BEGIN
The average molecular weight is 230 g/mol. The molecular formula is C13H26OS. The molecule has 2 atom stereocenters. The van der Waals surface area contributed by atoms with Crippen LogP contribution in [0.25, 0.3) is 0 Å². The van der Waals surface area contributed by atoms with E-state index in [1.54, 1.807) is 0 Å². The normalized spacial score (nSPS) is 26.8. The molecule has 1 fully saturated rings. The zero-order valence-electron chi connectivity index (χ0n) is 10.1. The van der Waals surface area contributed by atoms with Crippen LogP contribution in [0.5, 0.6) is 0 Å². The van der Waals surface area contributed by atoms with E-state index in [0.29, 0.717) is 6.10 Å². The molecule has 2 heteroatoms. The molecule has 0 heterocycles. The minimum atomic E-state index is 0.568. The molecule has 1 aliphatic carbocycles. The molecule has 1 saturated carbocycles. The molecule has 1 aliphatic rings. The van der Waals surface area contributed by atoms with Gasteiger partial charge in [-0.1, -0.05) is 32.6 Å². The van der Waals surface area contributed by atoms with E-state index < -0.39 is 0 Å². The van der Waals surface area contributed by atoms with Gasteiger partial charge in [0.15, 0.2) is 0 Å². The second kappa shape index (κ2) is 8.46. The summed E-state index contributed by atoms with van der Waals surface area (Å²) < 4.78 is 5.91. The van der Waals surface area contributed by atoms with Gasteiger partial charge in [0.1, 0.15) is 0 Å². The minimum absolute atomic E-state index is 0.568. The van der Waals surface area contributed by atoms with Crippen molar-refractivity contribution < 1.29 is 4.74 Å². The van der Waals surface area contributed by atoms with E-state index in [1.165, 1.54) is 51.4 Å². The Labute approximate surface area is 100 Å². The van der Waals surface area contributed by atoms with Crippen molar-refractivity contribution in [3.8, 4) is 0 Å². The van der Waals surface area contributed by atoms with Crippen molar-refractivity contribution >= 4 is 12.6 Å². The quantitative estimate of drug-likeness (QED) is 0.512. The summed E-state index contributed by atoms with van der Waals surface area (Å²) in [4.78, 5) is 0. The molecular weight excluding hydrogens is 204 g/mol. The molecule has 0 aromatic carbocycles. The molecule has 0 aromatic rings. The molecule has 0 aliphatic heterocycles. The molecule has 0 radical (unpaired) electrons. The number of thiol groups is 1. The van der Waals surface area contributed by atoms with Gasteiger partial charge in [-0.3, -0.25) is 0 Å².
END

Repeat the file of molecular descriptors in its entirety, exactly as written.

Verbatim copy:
The average molecular weight is 230 g/mol. The molecular formula is C13H26OS. The molecule has 2 atom stereocenters. The van der Waals surface area contributed by atoms with Crippen LogP contribution in [0.25, 0.3) is 0 Å². The van der Waals surface area contributed by atoms with E-state index in [1.54, 1.807) is 0 Å². The normalized spacial score (nSPS) is 26.8. The molecule has 1 fully saturated rings. The zero-order valence-electron chi connectivity index (χ0n) is 10.1. The van der Waals surface area contributed by atoms with Crippen LogP contribution in [0.5, 0.6) is 0 Å². The van der Waals surface area contributed by atoms with E-state index in [0.29, 0.717) is 6.10 Å². The molecule has 2 heteroatoms. The molecule has 0 heterocycles. The minimum atomic E-state index is 0.568. The molecule has 1 aliphatic carbocycles. The molecule has 1 saturated carbocycles. The molecule has 1 aliphatic rings. The van der Waals surface area contributed by atoms with Gasteiger partial charge in [-0.1, -0.05) is 32.6 Å². The van der Waals surface area contributed by atoms with E-state index < -0.39 is 0 Å². The van der Waals surface area contributed by atoms with Gasteiger partial charge in [0.15, 0.2) is 0 Å². The second kappa shape index (κ2) is 8.46. The summed E-state index contributed by atoms with van der Waals surface area (Å²) < 4.78 is 5.91. The van der Waals surface area contributed by atoms with Gasteiger partial charge in [0.1, 0.15) is 0 Å². The minimum absolute atomic E-state index is 0.568. The van der Waals surface area contributed by atoms with Crippen molar-refractivity contribution < 1.29 is 4.74 Å². The van der Waals surface area contributed by atoms with E-state index in [1.165, 1.54) is 51.4 Å². The Labute approximate surface area is 100 Å². The van der Waals surface area contributed by atoms with Crippen molar-refractivity contribution in [3.8, 4) is 0 Å². The van der Waals surface area contributed by atoms with Crippen molar-refractivity contribution >= 4 is 12.6 Å². The quantitative estimate of drug-likeness (QED) is 0.512. The summed E-state index contributed by atoms with van der Waals surface area (Å²) in [4.78, 5) is 0. The molecular weight excluding hydrogens is 204 g/mol. The molecule has 0 aromatic carbocycles. The molecule has 0 aromatic rings. The molecule has 0 aliphatic heterocycles. The molecule has 0 radical (unpaired) electrons. The number of thiol groups is 1. The van der Waals surface area contributed by atoms with Gasteiger partial charge in [-0.3, -0.25) is 0 Å².